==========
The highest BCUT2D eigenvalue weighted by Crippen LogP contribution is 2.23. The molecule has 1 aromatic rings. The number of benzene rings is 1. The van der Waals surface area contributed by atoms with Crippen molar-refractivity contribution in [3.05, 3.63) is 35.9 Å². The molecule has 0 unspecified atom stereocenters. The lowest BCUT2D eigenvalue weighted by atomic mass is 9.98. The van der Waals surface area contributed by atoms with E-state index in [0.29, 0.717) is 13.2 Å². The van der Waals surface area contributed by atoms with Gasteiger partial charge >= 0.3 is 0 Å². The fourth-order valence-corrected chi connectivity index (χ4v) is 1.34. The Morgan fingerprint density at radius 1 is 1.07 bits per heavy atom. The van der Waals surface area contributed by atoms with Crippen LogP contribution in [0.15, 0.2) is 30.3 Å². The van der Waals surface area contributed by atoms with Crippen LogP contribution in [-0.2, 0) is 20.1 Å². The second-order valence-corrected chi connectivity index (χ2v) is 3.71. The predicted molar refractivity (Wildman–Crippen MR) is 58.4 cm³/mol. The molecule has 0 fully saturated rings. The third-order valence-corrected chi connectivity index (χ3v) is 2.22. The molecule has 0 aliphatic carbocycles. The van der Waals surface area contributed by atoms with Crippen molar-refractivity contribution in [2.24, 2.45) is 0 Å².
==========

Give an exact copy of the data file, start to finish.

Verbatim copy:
The highest BCUT2D eigenvalue weighted by Crippen LogP contribution is 2.23. The molecule has 1 aromatic rings. The number of benzene rings is 1. The van der Waals surface area contributed by atoms with Crippen molar-refractivity contribution in [3.05, 3.63) is 35.9 Å². The molecule has 0 unspecified atom stereocenters. The lowest BCUT2D eigenvalue weighted by atomic mass is 9.98. The van der Waals surface area contributed by atoms with E-state index in [0.29, 0.717) is 13.2 Å². The van der Waals surface area contributed by atoms with Gasteiger partial charge >= 0.3 is 0 Å². The fourth-order valence-corrected chi connectivity index (χ4v) is 1.34. The Morgan fingerprint density at radius 1 is 1.07 bits per heavy atom. The van der Waals surface area contributed by atoms with Crippen LogP contribution in [0.15, 0.2) is 30.3 Å². The van der Waals surface area contributed by atoms with Crippen LogP contribution in [-0.2, 0) is 20.1 Å². The second-order valence-corrected chi connectivity index (χ2v) is 3.71. The predicted molar refractivity (Wildman–Crippen MR) is 58.4 cm³/mol. The molecule has 0 fully saturated rings. The third-order valence-corrected chi connectivity index (χ3v) is 2.22. The molecule has 0 aliphatic carbocycles. The van der Waals surface area contributed by atoms with Crippen molar-refractivity contribution in [2.24, 2.45) is 0 Å².